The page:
Shin Megami Tensei -Devil Summoner- Sound File
Shin Megami Tensei -Devil Summoner- Sound File
June 1, 1996
Buy Used Copy
Released relatively early in the history of the Megaten series, The Shin Megami Tensei Devil Summoner Sound File is one of the few soundtracks in the not to feature Shoji Meguro working as a composer. It may not be the most technically astounding soundtrack for the Sega Saturn, but there’s more then just technical to please the ear. Present on disc one, the original section of the album is composed by the duo of Toshiko Tasaki and Tsukasa Masuko. Present on disc two, the arranged section features interpretations by Taku Iwasaki, Hisaaki Takemori, and Isao Mizoguchi in the style of a live concert. Without Shoji Meguro, can these other musicians still capture the feel of the series and maybe even take it up a notch?
There are consistent elements to Meguro’s work here — indicating that the composer used Shin Megami Tensei: Devil Summoner as an inspiration for his later scores in the subseries — so I don’t think fans will be disappointed that it strayed too much. If you compare it to the Soul Hackers soundtrack done by Meguro, then you may find that the original Devil Summoner lacks some of the power and depth of Soul Hackers. Then again it did come three years earlier, although they were both on the Sega Saturn. Either way, they still had still had the capability of power and depth back then so the bottom line is that this album is good, but doesn’t fully live up to Soul Hackers.
A lot of the soundtrack is low key and mood setting, which is fine, but at the same time it can be annoyingly repetitive and even a bit of a bore. Even the better themes like “Kitayama University” and “2D Field” can get a bit repetitive. It definitely keeps within the feel of the game and that’s good. There’s some more organic themes on here like “Afro Tea House” or “The River Styx” that are a bit repetitive, but not horrible. There are also some quirky standouts that are fun to listen to like the synthesized classical “Somatic Energy Institute”.
I think the soundtrack does the fast paced styling a bit better than the sequel Soul Hackers. In particular, “Boss Battle” is definitely an adrenaline pumper for that time. The climax is also relatively exciting and leads into a decent staff roll theme let down slightly by subpar synthesizer programming. In the end, though, I just don’t think this part of the album is fully worth it unless you want to learn a bit of Megaten history or are a big fan.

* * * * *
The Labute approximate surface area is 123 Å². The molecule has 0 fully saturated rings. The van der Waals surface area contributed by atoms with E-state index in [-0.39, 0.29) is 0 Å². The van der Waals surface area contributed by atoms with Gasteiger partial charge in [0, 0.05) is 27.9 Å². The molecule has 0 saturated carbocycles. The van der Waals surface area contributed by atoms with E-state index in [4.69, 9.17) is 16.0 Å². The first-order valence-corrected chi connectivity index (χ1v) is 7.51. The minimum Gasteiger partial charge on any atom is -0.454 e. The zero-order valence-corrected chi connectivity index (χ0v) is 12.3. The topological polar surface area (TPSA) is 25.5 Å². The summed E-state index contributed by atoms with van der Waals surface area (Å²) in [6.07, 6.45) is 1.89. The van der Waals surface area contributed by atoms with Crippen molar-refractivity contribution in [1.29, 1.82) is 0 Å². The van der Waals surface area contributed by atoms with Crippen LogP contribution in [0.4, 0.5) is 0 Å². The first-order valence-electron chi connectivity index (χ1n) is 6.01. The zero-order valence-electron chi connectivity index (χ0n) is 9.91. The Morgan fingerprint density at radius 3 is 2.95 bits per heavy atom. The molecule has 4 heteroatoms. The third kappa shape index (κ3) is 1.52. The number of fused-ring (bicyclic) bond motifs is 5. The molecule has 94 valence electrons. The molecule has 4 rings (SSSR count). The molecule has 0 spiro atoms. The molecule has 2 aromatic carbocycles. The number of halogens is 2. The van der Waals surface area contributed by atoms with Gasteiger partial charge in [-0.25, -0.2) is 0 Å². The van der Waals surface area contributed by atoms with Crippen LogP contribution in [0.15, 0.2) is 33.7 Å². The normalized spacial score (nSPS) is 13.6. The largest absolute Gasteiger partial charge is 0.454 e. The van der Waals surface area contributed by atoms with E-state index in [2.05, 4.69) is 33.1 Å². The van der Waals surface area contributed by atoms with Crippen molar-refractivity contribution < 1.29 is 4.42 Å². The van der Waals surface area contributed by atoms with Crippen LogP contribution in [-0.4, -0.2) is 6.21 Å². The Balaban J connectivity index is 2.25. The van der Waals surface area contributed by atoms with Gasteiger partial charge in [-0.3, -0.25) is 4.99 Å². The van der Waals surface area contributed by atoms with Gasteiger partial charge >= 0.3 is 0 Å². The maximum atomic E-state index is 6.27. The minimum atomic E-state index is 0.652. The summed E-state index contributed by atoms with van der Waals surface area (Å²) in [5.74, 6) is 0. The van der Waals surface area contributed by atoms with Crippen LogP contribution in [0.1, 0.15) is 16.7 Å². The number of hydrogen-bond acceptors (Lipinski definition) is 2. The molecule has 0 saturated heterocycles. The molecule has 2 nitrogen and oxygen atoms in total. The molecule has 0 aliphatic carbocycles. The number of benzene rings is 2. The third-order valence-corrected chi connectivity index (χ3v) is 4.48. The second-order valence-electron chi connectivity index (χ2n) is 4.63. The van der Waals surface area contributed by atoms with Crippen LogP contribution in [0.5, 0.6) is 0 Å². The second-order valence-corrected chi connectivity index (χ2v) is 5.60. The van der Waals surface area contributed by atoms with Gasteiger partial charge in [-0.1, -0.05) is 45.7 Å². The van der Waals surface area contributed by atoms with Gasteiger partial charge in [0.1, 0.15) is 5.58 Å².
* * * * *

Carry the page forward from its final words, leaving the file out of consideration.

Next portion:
So maybe the original soundtrack isn’t as good as Soul Hackers, but the Shin Megami Tensei Devil Summoner Sound File also uniquely comes with a second bonus rearrange disc that is a big incentive to get this album for any fans of this vast series. It’s a full blown-out eight-track rearrange disc and it even includes some vocals for those who enjoy that. “And, Night Dawns…” is an arrangement of the staff roll; it may not be MIDI, but it is faithful in every other way; this second disc is great for fans of older Megaten music who have an adversion to old-school music. “Devil Scream” is the same way. It packs the realisticness and extra oomph that the source track “Boss Battle” didn’t have. If you like the sound of that, then this is for you.
The vocals range from screaming Japanese men speaking English to soft-spoken Japanese woman speaking French. Though it’s a bit distracting to hear the English singing, the first track “Overture” is still a fun track. I think “Jusq’ua Jout Se Leve” worked out very nicely too. I don’t know French but it sounds fine to me. It actually keeps with that low-key feel, but it works it the right way. “Cercher” is another French sounding one, and it’s funny how similar it is to the source track, “Otherworld Dungeon”, yet much more entertaining. “Cercher” basically highlights anything that was good about “Otherworld Dungeon” and then takes it to the next level.
The Shin Megami Tensei Devil Summoner Sound File is missing the Shoji touch in general but it stays in touch with the roots and is a solid album that contributes to the Megaten series. Saved by the extra bonus disc, this is a pretty good package but it’s not with out its flaws. I think it was a bit more than technical limitations that didn’t make Shin Megami Tensei: Devil Summoner one of the better Megaten albums. However, the arranged disc is one of the best in the series and essentially a bonus with the package. Overall, the Shin Megami Tensei Devil Summoner Sound File is a pretty good item for collectors.
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Posted on August 1, 2012 by Charles Szczygiel. Last modified on August 1, 2012.